Complete; ready; executed; enforceable. Perfect condition. In a statement of the rule that if there are two claims in “perfect condition” between two persons, each may insist on a whole, this term refers to the state of a claim if it is of right that can be required under its terms. Taylor vs. New York, 82 N. Y. 17. Perfect instrument. An instrument such as a deed or mortgage is supposed to become perfect when it is registered (or registered) or submitted for registration, as it then becomes good for the whole world. See Wilkins v. McCorkie, 112 Tenn. 088, 80 w.
834. A relationship of trust executed, (9. v.) To perfect “equity”, “machine”, “obligation”, “property”, “title” and “usufruct”, see these titles. Nglish: Translation of perfected for Spanish speakers In law, perfection refers to the additional steps that must be taken in relation to a security right in order to make it effective vis-à-vis third parties or to maintain its effectiveness in the event of a breach of the security right by the grantor. Once a security right is actually created, it generally confers certain rights on the holder of the security right and imposes obligations on the party providing that security.  However, in many jurisdictions, additional measures — improve security — are necessary to enforce the security right against third parties such as a liquidator.  Registration of a particular asset is generally feasible only if the assets are of a type and substance that permit a registry for the registration of security rights against them. Most countries have systems in place to register security rights with respect to land, air, maritime and intellectual property rights. The advantage of a registry over the asset is that if the debtor wants to provide an asset as collateral, the proposed lender can quickly and definitively verify whether the asset is encumbered or not.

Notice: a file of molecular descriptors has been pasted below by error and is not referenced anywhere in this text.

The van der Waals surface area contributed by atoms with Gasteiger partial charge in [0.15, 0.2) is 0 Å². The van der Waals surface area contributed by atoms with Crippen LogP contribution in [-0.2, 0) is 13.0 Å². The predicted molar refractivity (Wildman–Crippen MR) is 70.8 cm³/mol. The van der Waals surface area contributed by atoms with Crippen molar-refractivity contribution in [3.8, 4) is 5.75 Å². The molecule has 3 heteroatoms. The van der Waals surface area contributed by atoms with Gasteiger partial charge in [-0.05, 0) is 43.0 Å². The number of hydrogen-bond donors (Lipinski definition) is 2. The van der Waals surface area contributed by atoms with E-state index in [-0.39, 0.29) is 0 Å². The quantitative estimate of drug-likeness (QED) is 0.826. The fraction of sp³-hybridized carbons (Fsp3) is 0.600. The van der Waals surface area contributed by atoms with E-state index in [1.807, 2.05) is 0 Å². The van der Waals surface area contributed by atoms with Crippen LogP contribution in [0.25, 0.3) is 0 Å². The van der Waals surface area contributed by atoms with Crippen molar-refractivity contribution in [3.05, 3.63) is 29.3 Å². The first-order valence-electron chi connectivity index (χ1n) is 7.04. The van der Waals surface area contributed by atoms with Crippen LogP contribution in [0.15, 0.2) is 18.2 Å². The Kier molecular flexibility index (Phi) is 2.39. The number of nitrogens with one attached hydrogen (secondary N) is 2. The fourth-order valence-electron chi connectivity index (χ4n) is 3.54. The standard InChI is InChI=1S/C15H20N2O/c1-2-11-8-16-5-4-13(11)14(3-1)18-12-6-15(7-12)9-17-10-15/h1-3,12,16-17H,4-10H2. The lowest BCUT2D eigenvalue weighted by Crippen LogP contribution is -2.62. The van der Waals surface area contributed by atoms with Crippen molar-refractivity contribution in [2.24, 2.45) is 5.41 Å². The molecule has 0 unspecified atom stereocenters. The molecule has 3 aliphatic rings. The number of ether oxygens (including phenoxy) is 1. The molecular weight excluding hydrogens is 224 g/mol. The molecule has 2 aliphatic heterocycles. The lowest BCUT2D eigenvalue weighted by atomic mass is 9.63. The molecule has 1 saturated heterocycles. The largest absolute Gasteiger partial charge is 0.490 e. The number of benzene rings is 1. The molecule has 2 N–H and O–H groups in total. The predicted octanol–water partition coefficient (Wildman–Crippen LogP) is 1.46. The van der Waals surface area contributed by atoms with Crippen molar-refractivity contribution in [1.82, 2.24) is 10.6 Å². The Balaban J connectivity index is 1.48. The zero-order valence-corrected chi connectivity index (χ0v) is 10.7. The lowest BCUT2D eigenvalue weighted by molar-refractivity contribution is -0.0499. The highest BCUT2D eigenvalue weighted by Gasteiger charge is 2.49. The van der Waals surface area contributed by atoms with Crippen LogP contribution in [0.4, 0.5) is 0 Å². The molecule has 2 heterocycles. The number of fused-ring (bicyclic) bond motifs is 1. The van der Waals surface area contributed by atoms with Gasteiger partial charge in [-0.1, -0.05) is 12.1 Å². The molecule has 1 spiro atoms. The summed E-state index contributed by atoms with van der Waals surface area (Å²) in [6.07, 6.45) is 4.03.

Problems arise when a secured creditor does not deposit in the right place and leaves potential lenders without notice of potential security. A special note on the refinement of security rights in a patent is an example of this problem of misunderstandings. In order to perfect a security right in a patent, it is not enough for you to file a patent application with the Patent and Trademark Office. A secured creditor must deposit in the UCC filing system in order to perfect its interest. Indeed, the Patent Act does not “pre-empt” the state`s filing requirements. In other contexts, submission outside the UCC classification system is appropriate to complete a security right.  In some jurisdictions, specialized registries cannot always be considered a “single source of information.”  Some security rights can only be perfected by the actual possession of the asset. For example, the right to enforce the sale of the asset depends on the possession of that asset as part of a pledge (or lien): an agreement that leaves the debtor in possession of the pledged security does not create an enforceable security right.  (with emphasis on the second syllable) v. 1) to take all necessary steps to achieve a result, such as: obtaining a privilege or other guarantee through legal action or filling in and filing all documents to bring a case before a court of appeal. A mechanic`s privilege over labor and/or materials used to improve real estate is “perfected” by filing a lawsuit and obtaining a judgment attaching the privilege to the property. 2) to make perfect.
(See: Mechanic`s Privilege) There are three main methods by which a security right can be perfected (the applicable perfection method depends on the type of security right and the laws of each country). “Perfected Merriam-Webster.com Legal Dictionary, Merriam-Webster, www.merriam-webster.com/legal/perfected. Retrieved 11 October 2022. In most jurisdictions, the need for perfection arises only in relation to exclusive security rights (e.g., a mortgage or reasonable fees). Other agreements that constitute security in the broad sense of the term — such as retention-of-title contracts, hire-purchase agreements and — financial leases generally do not need to be further developed in the legal sense. 1. Something complete. 2. This term applies to the obligations to distinguish those that can be applied by law, which are called perfect, from those that cannot be applied in this way, which are said to be imperfect. 3.